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Longevity Aging Anti-Aging Research Science Genetic Engineering

Gene Linked To Healthy Aging In Worms Identified

1 year ago

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Posted on Jul 16, 2019, 2 p.m.

Just because some may have the same lifespan does not necessarily mean they have the same quality of life, and extending quality of life is becoming increasingly important as we live longer. A gene has been discovered that is linked to healthy aging in C. elegans that may shed light onto the genetics of healthspan.

The gene elpc-2 has been identified as playing an important role in maintaining healthspan as the worm ages; this gene is conserved in humans, and worms with defects in this gene display impaired movement with age. Changes in movement with age is an indicator of healthspan in humans and C. elegans. 

“As we age, some people keep full locomotor ability while others do not, and we want to understand the genetic reasons,” says Dr. Kazuto Kawamura, first author of the study, published in G3: Genes, Genomes, Genetics. “This gene is one among many playing a role in healthy ageing. Our new experimental approach also allows us to test hundreds of worms simultaneously, which could be useful for other researchers.”

These worms make useful study models due to their short lifespan and that they can be easily manipulated in laboratories. Random mutations were inserted into C. elegan genomes, by studying the offspring of the mutated worms allowed the researchers to test which mutation affected healthspan such as whether they were able to maintain their ability to move towards food sources as they aged.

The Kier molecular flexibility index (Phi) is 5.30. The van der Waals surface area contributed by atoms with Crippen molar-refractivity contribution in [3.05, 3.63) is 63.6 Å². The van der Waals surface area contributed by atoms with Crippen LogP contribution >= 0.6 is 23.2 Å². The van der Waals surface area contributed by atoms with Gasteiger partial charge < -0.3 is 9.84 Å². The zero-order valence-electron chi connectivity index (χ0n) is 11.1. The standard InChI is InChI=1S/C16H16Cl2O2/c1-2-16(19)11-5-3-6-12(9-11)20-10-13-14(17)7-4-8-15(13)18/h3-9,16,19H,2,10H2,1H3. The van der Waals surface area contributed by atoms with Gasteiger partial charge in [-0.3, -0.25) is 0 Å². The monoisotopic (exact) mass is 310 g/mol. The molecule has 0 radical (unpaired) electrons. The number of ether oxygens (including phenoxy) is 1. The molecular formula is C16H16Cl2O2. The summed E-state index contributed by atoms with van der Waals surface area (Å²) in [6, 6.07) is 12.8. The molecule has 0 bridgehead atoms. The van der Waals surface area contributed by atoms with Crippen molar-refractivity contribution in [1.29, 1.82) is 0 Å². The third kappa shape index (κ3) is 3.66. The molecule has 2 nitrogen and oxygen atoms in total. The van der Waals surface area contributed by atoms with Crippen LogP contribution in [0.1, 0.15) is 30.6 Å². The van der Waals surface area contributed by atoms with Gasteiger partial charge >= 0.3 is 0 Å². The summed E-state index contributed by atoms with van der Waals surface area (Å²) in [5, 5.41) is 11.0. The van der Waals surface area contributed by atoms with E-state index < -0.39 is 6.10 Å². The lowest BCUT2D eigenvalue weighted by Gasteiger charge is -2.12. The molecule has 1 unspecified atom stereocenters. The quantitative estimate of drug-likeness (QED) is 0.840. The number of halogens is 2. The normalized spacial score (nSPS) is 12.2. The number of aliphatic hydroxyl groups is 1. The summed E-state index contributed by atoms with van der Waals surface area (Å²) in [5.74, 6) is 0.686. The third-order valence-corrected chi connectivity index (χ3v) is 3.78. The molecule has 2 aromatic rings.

When worms as placed in a dish with food they will naturally head towards the food proving their movement is not impaired; any that fail to reach the food on the first day were deemed to have impaired movement at a young age and were removed from the experiment as the team was only investigating how their ability declined with age. 

The remaining mutant worms were tested as they aged using the same approach, several worms were identified showing impaired movement. The identified worms were then sequenced and their DNA was compared with normal wild type worms to investigate the mutations and locate the genes responsible. 

“Creating hundreds of random mutants is not so difficult,” says Kawamura, “but it is difficult to figure out which mutation is responsible for the impact on locomotor ability.”

Elpc-2 was identified and its role in healthspan; it encodes part of the elongator complex which has many functions including orchestrating correct folding patterns, and some of these proteins in turn may have roles in locomotion. 

Worms were found to be lacking a working elongator complex that had damaged elpc-2 genes, which may explain why movement was impaired; to confirm this these worms were injected with working copies of the gene and movement was observed to be restored, and worms expressing a fluorescent copy of the elongator complex were also created to illustrate its widespread expression throughout the worm’s body. 

Additional genes were identified that had strong impacts on healthspan but not lifespan, meaning the underlying mutations didn’t affect how long a worm lived but it did impact how they moved. Findings demonstrate that healthspan and lifespan do overlap but the genetic basis is distinct. 

According to Kawamura the elongator complex is just one section of the healthspan puzzle, next the Okinawa Institute of Science and Technology Graduate University scientists have plans to investigate other genes that play roles in healthy aging. 

“Once we have a more complete picture of the genes involved, we can begin to manipulate them to improve healthspan,” says Kawamura. “First in C. elegans and perhaps, one day, humans.”

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This article is not intended to provide medical diagnosis, advice, treatment, or endorsement.

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